A Primary Financial Institution

Members at Primesource use the credit union for products, services, information, and more.


PrimeSource Credit Union ($49.8M, Spokane, WA) wants to be the prime source for financial information for its members. The mid-sized credit union started in 1935 in the basement of the Pacific Northwest Bell Telephone Company but has since converted to a community charter that focuses on recruiting membership from the neighborhoods surrounding its two branches. The credit union, which changed its name in 2005 to reflect its new charter, reaches more than 10% of its potential market. That’s more than double what its asset-sized peer group of $20-50 million reaches, according to Callahan’s Peer-to-Peer software, but PrimeSource’s leaders say convincing members to make the credit union their primary financial institution can be a challenge.


“Many credit unions [in Spokane] are community chartered,” says Ren’ee Robertson, vice president of finance at PrimeSource. “Most people can belong to three, four, or five different credit unions.”

When members use multiple financial institutions it can be difficult to rise to top as their primary provider.

“We recognize a lot of people don’t have a primary financial institution anymore,” adds CEO Margaret Burkholz. “People look at where they can get the best rates, but we manage accounts and our cross-sales toward the idea of becoming their primary financial institution.”

That includes persuading members to use products and services such as checking accounts, debit cards, eStatements and online banking and bill pay. As of first quarter 2012, the credit union’s members held 1.95 share accounts per member with an average share balance of $7,483 compared to 1.64 accounts with an average balance of $6,422 for its asset-sized peer group. For loans, the credit union’s members held 0.50 loan accounts per member with an average balance of $12,872 compared to 0.42 accounts with an average balance of $8,450 for its peer group.

The credit union offers rate incentives to open share drafts and loan discounts for members with direct deposit. The credit union also rewards its employees for identifying opportunities to put a member in a product that would help not only the member but also the credit union.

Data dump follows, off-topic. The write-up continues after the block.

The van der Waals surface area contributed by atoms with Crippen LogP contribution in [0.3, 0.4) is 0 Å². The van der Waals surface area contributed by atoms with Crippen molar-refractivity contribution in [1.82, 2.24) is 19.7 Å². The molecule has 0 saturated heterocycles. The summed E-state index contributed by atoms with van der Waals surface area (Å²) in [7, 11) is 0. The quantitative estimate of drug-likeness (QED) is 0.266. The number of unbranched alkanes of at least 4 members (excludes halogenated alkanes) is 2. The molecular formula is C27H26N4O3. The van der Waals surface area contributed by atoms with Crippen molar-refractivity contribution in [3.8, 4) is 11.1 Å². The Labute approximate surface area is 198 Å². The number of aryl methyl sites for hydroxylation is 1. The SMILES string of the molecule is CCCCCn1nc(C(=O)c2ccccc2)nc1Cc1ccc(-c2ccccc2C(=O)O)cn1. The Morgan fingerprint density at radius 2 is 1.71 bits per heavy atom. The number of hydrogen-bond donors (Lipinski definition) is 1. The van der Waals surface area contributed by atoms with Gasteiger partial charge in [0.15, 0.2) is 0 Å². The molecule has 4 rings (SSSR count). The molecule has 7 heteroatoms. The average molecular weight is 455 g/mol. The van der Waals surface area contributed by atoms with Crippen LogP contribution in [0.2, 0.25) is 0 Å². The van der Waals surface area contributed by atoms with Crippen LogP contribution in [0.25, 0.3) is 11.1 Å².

“We just switched to a different data processing system so our front-line staff has our members’ needs and wants at their fingertips,” Robertson says. “They’re not force selling something just because it’s a number we want to achieve. Our focus is taking a look at that member and saying ‘What products and services are going to help this person?’”

Operating a sales culture that balances service with performance expectations can be tricky. PrimeSource uses frequent updates and face-to-face communications to ensure individual staff members feel like part of the team.

“We share our goals with the staff so they know what they’re working toward,” says Vice President of Operations Annettee Babb. “Each department has monthly reviews, so staff is involved in not only the campaigns but also the big picture. That plays a big part in what makes us successful.”

The credit union also tasks the staff with educating one another about its products and services during a weekly meeting. Management assigns employees a product or service offered by the credit union, generally one with which the employee is not familiar, and asks them to give a 15-minute presentation. For example, a teller might present on GAP insurance or mechanical repair coverage. The method encourages staff members to use those interrelationships and creates local experts.

“Our staff needs to know these products and services to fill members’ needs,” Babb says. “They’ve got to feel comfortable talking about them before they can convince the member they need it.” 

Hot Calls